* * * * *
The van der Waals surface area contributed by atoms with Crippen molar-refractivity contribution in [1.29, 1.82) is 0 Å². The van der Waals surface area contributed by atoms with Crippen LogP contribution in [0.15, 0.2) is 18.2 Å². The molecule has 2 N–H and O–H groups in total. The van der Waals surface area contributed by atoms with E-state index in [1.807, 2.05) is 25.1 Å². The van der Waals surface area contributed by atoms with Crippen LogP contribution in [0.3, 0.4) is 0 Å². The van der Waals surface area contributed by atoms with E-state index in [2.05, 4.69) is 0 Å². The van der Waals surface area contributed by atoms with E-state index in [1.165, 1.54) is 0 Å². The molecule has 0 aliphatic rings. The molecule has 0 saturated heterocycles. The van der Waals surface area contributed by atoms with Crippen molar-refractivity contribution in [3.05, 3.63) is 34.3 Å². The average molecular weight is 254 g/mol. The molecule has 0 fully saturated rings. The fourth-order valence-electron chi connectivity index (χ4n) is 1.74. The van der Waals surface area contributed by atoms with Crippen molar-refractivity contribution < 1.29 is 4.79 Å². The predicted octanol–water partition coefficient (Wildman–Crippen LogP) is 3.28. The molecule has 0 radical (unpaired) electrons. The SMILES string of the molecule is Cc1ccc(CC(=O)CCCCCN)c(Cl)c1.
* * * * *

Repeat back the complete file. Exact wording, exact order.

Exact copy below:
The van der Waals surface area contributed by atoms with Crippen molar-refractivity contribution in [1.29, 1.82) is 0 Å². The van der Waals surface area contributed by atoms with Crippen LogP contribution in [0.15, 0.2) is 18.2 Å². The molecule has 2 N–H and O–H groups in total. The van der Waals surface area contributed by atoms with E-state index in [1.807, 2.05) is 25.1 Å². The van der Waals surface area contributed by atoms with Crippen LogP contribution in [0.3, 0.4) is 0 Å². The van der Waals surface area contributed by atoms with E-state index in [2.05, 4.69) is 0 Å². The van der Waals surface area contributed by atoms with E-state index in [1.165, 1.54) is 0 Å². The molecule has 0 aliphatic rings. The molecule has 0 saturated heterocycles. The van der Waals surface area contributed by atoms with Crippen molar-refractivity contribution in [3.05, 3.63) is 34.3 Å². The average molecular weight is 254 g/mol. The molecule has 0 fully saturated rings. The fourth-order valence-electron chi connectivity index (χ4n) is 1.74. The van der Waals surface area contributed by atoms with Crippen molar-refractivity contribution < 1.29 is 4.79 Å². The predicted octanol–water partition coefficient (Wildman–Crippen LogP) is 3.28. The molecule has 0 radical (unpaired) electrons. The SMILES string of the molecule is Cc1ccc(CC(=O)CCCCCN)c(Cl)c1.